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Housing Starts down but There’s Still Reason for Optimism


Recent economic news may have tempered the optimism for the housing construction industry. Even though the consensus among industry insiders is that more housing inventory needs to be built to meet current demand, other economic factors such as the raising of interest rates by the Federal Reserve and global market instability may have builders exercising caution.

The Commerce Department indicated that, when compared to December, housing starts in January were down 3.8 percent to a seasonally adjusted annual rate of 1.099 million units. Housing permits were also down a slight 0.2 percent.

That news wasn’t a surprise to the National Association of Home Builders. The organization recently reported that single-family home builders’ confidence fell three points to 58 in February from a January reading of 61 on its NAHB/ Wells Fargo Housing Market Index.

Though interest rates and global economic indicators may have played a role in that dip in confidence, the NAHB noted a few other factors also contributed, but that the organization remained optimistic about overall growth potential.

“Privately owned housing completions were up 2 percent in January.”

“Though builders report the dip in confidence this month is partly attributable to the high cost and lack of availability of lots and labor, they are still positive about the housing market,” NAHB Chairman Ed Brady said. “Of note, they expressed optimism that sales will pick up in the coming months.”

On a more positive note, the Commerce Department reported that privately owned housing completions were up 2 percent in January to a seasonally adjusted rate of 1.057 million units. What’s better is that this figure is up 8.4 percent when compared to January 2015, according to an article from Brena Swanson at HousingWire.com

In Swanson’s article, Quicken Loans Vice President Bill Banfield said last month’s setback in housing starts may have only been temporary.

“Taking a step back to look at year-over-year growth, we continue to see healthy and steady gains,” Banfield said. “It should be noted that near record low mortgage rates and increased credit availability should give a boost to potential homebuyers as we move through the winter months.”

Other Areas of Growth
While housing construction has taken a step back this month, other areas of the construction industry are looking up.

Dodge Data & Analytics, a firm that analyzes construction data in North America, reported that its Dodge Momentum Index rose 2.4 percent in January to a reading of 126.4 when compared to December (123.4).

The firm indicated that the index is “a monthly measure of the first (or initial) report for nonresidential building projects in planning, which have been shown to lead construction spending for nonresidential buildings by a full year.”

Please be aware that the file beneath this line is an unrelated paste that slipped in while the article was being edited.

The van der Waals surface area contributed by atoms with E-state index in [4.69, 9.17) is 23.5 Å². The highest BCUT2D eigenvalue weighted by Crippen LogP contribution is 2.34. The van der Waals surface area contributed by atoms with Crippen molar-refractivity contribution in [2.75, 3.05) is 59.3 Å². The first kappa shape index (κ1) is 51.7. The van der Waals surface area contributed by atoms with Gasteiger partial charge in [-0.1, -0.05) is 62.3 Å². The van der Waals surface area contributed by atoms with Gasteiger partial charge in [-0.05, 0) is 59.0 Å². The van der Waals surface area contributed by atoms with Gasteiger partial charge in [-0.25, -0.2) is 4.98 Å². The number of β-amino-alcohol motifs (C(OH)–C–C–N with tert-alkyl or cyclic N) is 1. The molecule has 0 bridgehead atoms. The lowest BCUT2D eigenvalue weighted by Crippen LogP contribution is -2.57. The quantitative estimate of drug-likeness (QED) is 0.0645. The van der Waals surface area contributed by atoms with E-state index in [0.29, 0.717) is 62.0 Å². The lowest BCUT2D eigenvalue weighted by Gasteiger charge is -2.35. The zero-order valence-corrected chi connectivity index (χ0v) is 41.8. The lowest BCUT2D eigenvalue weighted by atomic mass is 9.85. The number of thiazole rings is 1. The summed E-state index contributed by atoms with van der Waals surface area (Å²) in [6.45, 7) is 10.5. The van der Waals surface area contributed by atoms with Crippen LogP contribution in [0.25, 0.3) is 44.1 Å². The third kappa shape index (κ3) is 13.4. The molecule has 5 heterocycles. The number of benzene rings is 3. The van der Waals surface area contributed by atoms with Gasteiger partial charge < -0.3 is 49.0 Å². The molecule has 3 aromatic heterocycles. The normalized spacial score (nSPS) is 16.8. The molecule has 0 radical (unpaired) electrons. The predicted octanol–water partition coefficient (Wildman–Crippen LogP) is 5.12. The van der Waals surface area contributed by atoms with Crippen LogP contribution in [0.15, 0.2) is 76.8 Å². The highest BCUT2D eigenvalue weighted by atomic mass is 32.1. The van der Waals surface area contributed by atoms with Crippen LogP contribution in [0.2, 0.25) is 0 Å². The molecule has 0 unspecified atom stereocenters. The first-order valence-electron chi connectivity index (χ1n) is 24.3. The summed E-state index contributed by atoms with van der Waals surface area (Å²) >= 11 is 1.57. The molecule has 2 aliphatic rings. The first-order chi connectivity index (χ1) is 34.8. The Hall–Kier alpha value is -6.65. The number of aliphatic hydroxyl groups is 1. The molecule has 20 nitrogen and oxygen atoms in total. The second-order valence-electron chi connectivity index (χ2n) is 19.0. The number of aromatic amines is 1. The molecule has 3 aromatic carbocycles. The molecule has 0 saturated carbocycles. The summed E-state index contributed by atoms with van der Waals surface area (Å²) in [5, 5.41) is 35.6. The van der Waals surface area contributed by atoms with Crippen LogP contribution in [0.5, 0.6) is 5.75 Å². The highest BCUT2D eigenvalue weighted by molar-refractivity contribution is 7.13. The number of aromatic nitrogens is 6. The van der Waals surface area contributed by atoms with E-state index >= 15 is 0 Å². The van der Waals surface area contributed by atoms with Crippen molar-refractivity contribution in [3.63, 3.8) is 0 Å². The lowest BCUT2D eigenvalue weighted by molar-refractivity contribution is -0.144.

Dodge reported the index rise in January was due to a 1.6 percent increase in commercial projects and a 3.3 percent increase in institutional projects. When compared to this time last year, the index is up 1.7 percent.

Dodge also indicated that in January, 10 projects entered the planning process with a value of at least $100 million. The leading projects included a convention center/hotel in San Diego estimated at $270 million and a renovation/addition at an Agriculture Department facility estimated at $160 million.

Green Construction Projects
In another report, Dodge indicated that construction companies around the U.S. will become more involved in projects that are friendlier to the environment. The movement for more green construction is global, and the U.S. is one of the leaders in the number of firms expected to build new projects centered on environmentally responsible techniques and renovations of existing buildings.

Respondents in Dodge’s “World Green Building Trends Study” indicated that the percentage of builders that expected to have at least 60 percent of their projects involve green constructions would grow from 24 percent in 2015 to 39 percent in 2018.

The number of green projects is growing even more in other countries. Saudi Arabia is expected to see the percentage of green construction projects increase from 8 percent to 32 percent by 2018. China’s green construction percentage is expected to increase from 5 percent to 28 percent in that same time while Brazil’s is projected to go up from 6 percent to 36 percent.

The Importance of Adequate Storage During Construction
It doesn’t matter whether a construction project is renovating an existing building or constructing a new one; or whether it’s for housing, commercial or institutional purposes. If contractors want to stay on time and under budget, they need adequate storage on site.

Mobile Mini is an industry leader in providing secure storage containers for a variety of projects. Their solid steel construction features a patented locking system, so contractors know their tools, materials and equipment will be stored safely. Having storage on a job site also solves logistics issues and saves on transportation costs. Construction firms do not have to transport materials and equipment back and forth from the contractor’s headquarters each day. With Mobile Mini’s portable storage units, contractors can store whatever they need right on site so that operations stay as efficient as possible.